The film is obviously directed by a Christian and made for Christians. Without an understanding of Korean Christianity, it is very hard to follow much of the story. It depicts North Korean refugees as special envoys sent from heaven to help unification - obviously, this calls for a religious perspective.

However, the movie is a breath of fresh air, at least for being a rare religious documentary.


Monsters University (All)

Animation / 95 / English

Pixar is back with a tale of its much-loved monsters for the first time in 12 years. “Monsters Inc.” introduced the world to the lovably scary duo of Mike the giant green eyeball (voiced by Billy Crystal) and the big, hairy Sully (John Goodman), as well as the rest of the monster universe. It turns out that the monster world is powered on the fears of children, so “scarers” like Mike and Sully generated power by appearing from behind the closet doors in children’s bedrooms.

“Monsters University” is a prequel, looking at how Mike and Sully met in college. We learn how Mike wanted to be a top scarer from childhood, but, with his round shape and big eye, he was just too cute to make human children afraid.

In contrast, Sully is a scaring star from day one, but that only makes him overconfident and without finesse.

Both get rejected from the cool fraternity of Oozma Kappa, so instead join Roar Omega Roar and try to get some revenge.

Even though “Monsters University” falls a bit short of Pixar’s best, the film still boasts plenty of gorgeous animation and a lot of laughs.


The Conjuring (15)

Horror / 112 / English

Loosely based on a true story, “The Conjuring” is a surprisingly effective horror story reminiscent of “The Amityville Horror” or “Poltergeist.” It’s the story of a family that moves into a beautiful but terrifying haunted house, and the paranormal investigators who try to help them deal with the foul spirits.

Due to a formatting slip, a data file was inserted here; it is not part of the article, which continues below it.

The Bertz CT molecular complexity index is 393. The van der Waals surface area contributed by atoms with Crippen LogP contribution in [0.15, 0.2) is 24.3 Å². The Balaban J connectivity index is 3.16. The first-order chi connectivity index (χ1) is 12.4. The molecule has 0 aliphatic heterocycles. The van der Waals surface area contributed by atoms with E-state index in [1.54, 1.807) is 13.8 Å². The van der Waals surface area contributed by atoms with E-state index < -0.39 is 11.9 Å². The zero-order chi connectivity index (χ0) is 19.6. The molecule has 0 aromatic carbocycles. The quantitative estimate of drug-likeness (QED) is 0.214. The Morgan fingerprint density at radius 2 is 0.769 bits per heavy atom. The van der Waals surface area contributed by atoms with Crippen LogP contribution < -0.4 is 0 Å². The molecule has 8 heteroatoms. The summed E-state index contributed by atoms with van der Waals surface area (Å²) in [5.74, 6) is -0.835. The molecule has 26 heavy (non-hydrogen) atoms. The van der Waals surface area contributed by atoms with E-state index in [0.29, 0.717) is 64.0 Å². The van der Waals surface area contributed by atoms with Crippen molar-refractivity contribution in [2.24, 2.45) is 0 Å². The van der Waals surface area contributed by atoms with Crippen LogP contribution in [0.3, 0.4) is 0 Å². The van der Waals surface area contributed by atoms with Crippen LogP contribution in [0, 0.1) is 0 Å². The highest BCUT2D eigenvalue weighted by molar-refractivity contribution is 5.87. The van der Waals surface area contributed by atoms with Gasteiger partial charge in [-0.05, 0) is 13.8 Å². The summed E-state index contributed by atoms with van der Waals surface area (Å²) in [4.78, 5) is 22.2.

The film is set in 1971, when the Perron family move into an old, desolate house in the distant countryside in Rhode Island. Of course, it isn’t long before strange things start happening - and not long after that, strange turns to horrific. By the time the family realizes how deeply they’re in trouble, the evil spirit has latched onto them; even if they had the money to move, the ghost would only follow them.

So they enlist the help of Ed and Lorraine Warren (Patrick Wilson and Vera Farmiga), two experts in all things supernatural. But even for these old pros, the evil plaguing the Perrons is remarkably strong and dangerous.

The Spy (15)

Comedy, Action / 121 / Korean

In a Korean take on the Hollywood film “True Lies” (which in turn was a remake from a French movie), Sol Kyung-gu plays a deadly agent, Chul-su, who has kept his dangerous job a secret from his flight attendant wife, Young-hee (Moon So-ri), for years.

But when Chul-su suddenly takes off on a secret mission to Thailand at the same time Young-hee had scheduled a visit to a fertility clinic, his wife erupts in anger. Coincidentally, however, Young-hee also chooses Thailand as her destination to let off a little steam.

While enjoying a few days in Bangkok, Young-hee meets a mysterious stranger, played by Daniel Henney, who takes serious interest in her. Chul-su sees this happening, but he cannot reveal himself because of his job and is forced to watch the handsome man flirting with his wife.

But as the stranger keeps bumping into Young-hee, Chul-su begins to realize there is more going on than meets the eye. As Chul-su tries to discover the truth without being identified, the farcical comedy quickly ratchets up.